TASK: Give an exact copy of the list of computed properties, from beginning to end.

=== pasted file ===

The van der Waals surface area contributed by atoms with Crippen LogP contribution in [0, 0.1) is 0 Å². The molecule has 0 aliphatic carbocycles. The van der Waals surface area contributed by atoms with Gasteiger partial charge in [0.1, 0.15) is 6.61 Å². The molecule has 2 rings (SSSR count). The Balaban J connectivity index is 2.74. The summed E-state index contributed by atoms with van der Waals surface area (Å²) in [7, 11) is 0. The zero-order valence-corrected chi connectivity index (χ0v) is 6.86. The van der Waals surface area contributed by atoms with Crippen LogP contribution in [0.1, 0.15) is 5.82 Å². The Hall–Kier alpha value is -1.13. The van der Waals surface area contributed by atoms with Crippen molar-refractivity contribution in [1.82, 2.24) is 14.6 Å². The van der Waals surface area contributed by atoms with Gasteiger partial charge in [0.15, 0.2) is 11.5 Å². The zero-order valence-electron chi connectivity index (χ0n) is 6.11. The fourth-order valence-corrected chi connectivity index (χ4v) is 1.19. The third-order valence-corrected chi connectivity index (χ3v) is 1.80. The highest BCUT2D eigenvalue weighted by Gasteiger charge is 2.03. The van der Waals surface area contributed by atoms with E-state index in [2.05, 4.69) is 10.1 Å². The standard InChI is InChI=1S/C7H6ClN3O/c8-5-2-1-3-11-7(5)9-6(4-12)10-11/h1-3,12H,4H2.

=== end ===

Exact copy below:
The van der Waals surface area contributed by atoms with Crippen LogP contribution in [0, 0.1) is 0 Å². The molecule has 0 aliphatic carbocycles. The van der Waals surface area contributed by atoms with Gasteiger partial charge in [0.1, 0.15) is 6.61 Å². The molecule has 2 rings (SSSR count). The Balaban J connectivity index is 2.74. The summed E-state index contributed by atoms with van der Waals surface area (Å²) in [7, 11) is 0. The zero-order valence-corrected chi connectivity index (χ0v) is 6.86. The van der Waals surface area contributed by atoms with Crippen LogP contribution in [0.1, 0.15) is 5.82 Å². The Hall–Kier alpha value is -1.13. The van der Waals surface area contributed by atoms with Crippen molar-refractivity contribution in [1.82, 2.24) is 14.6 Å². The van der Waals surface area contributed by atoms with Gasteiger partial charge in [0.15, 0.2) is 11.5 Å². The zero-order valence-electron chi connectivity index (χ0n) is 6.11. The fourth-order valence-corrected chi connectivity index (χ4v) is 1.19. The third-order valence-corrected chi connectivity index (χ3v) is 1.80. The highest BCUT2D eigenvalue weighted by Gasteiger charge is 2.03. The van der Waals surface area contributed by atoms with E-state index in [2.05, 4.69) is 10.1 Å². The standard InChI is InChI=1S/C7H6ClN3O/c8-5-2-1-3-11-7(5)9-6(4-12)10-11/h1-3,12H,4H2.